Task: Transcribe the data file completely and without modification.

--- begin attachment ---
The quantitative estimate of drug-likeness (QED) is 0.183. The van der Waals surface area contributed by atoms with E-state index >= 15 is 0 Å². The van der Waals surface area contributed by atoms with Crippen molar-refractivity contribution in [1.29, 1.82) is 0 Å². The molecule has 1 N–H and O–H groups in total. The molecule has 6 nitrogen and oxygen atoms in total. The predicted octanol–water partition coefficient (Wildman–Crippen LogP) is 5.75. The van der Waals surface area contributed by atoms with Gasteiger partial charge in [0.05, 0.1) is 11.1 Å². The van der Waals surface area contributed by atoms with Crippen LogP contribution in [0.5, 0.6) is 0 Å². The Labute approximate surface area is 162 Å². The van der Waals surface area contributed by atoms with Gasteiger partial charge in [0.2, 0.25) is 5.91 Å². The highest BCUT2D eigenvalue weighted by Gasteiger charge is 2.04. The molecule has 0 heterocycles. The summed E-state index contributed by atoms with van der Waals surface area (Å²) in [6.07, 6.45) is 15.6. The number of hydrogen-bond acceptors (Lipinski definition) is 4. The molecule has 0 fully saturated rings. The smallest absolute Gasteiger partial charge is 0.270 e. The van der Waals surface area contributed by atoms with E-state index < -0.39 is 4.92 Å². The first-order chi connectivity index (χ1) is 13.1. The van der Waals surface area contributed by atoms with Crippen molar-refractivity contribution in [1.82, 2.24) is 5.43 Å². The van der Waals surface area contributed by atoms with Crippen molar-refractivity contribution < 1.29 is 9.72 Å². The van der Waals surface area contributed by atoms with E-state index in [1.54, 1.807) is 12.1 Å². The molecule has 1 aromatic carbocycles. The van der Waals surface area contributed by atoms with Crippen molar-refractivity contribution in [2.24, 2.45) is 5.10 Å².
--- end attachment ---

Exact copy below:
The quantitative estimate of drug-likeness (QED) is 0.183. The van der Waals surface area contributed by atoms with E-state index >= 15 is 0 Å². The van der Waals surface area contributed by atoms with Crippen molar-refractivity contribution in [1.29, 1.82) is 0 Å². The molecule has 1 N–H and O–H groups in total. The molecule has 6 nitrogen and oxygen atoms in total. The predicted octanol–water partition coefficient (Wildman–Crippen LogP) is 5.75. The van der Waals surface area contributed by atoms with Gasteiger partial charge in [0.05, 0.1) is 11.1 Å². The van der Waals surface area contributed by atoms with Crippen LogP contribution in [0.5, 0.6) is 0 Å². The Labute approximate surface area is 162 Å². The van der Waals surface area contributed by atoms with Gasteiger partial charge in [0.2, 0.25) is 5.91 Å². The highest BCUT2D eigenvalue weighted by Gasteiger charge is 2.04. The molecule has 0 heterocycles. The summed E-state index contributed by atoms with van der Waals surface area (Å²) in [6.07, 6.45) is 15.6. The number of hydrogen-bond acceptors (Lipinski definition) is 4. The molecule has 0 fully saturated rings. The smallest absolute Gasteiger partial charge is 0.270 e. The van der Waals surface area contributed by atoms with E-state index < -0.39 is 4.92 Å². The first-order chi connectivity index (χ1) is 13.1. The van der Waals surface area contributed by atoms with Crippen molar-refractivity contribution in [1.82, 2.24) is 5.43 Å². The van der Waals surface area contributed by atoms with Crippen molar-refractivity contribution < 1.29 is 9.72 Å². The van der Waals surface area contributed by atoms with E-state index in [1.54, 1.807) is 12.1 Å². The molecule has 1 aromatic carbocycles. The van der Waals surface area contributed by atoms with Crippen molar-refractivity contribution in [2.24, 2.45) is 5.10 Å².